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The Instrumental Value of Your Own Time

Chronic disease patients (in my case, CFS/ME) have a different value of their time. To us, time is health. I've been forced to accept the concept of pacing, regular napping, deliberately avoiding some tasks, and performing others at a greatly slower speed. I have to downgrade immediate productivity in favor of avoiding a health crisis. Basically, our administrative support cost is much much higher. Possibly 20:1 or 40:1.

You can spend hours each day gathering data on yourself all month and be pleased with your results, only to fail some crucial real-life test by a few percentage points that you could have easily passed if you'd just taken the most obvious strategy.

This is actually one of the foundations of pacing therapy. First, you gather information. Then your therapist will go over it to determine your average activity per day, and then work with you to make a schedule in which you try to stick to the average as closely as possible, avoiding spikes or slumps. There is some evidence (though far from conclusive) that this can allow patients to gradually increase their activity levels over time. Even if it doesn't, the improved quality of life for me from trying to avoid the push/crash cycle is worth it, even if it sacrifices productivity.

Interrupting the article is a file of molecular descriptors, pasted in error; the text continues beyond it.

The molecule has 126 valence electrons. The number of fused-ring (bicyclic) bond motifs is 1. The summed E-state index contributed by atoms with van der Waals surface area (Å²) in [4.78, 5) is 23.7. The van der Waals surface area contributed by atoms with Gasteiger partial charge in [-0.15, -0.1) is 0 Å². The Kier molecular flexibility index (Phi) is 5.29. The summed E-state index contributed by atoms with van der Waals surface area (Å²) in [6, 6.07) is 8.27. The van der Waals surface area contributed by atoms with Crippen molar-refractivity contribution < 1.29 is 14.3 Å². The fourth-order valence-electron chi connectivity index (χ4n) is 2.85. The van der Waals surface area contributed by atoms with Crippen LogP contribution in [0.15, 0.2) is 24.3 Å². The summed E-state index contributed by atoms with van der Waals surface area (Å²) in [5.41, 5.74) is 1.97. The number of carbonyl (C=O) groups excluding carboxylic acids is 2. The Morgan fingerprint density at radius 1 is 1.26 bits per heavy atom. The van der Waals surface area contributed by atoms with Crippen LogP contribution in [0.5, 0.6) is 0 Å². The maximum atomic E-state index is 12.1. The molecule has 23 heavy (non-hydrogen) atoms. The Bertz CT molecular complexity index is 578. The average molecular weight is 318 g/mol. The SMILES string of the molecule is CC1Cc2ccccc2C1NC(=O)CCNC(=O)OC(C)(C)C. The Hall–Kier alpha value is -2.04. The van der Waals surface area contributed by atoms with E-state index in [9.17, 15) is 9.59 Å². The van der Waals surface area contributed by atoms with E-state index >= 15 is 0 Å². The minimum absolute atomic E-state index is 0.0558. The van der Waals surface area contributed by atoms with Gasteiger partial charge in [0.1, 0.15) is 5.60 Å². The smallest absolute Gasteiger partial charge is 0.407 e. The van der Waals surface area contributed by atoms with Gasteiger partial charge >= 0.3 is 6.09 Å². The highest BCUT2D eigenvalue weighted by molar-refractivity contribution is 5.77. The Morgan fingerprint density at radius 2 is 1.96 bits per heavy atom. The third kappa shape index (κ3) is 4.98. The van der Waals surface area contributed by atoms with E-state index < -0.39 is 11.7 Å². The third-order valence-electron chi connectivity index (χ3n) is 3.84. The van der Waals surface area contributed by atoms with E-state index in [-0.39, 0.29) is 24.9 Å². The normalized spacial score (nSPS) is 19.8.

(another currency commonly used in discussion among patients and their support circle is "spoons", from this essay: http://www.butyoudontlooksick.com/articles/personal-essays/the-spoon-theory-written-by-christine-miserandino/ )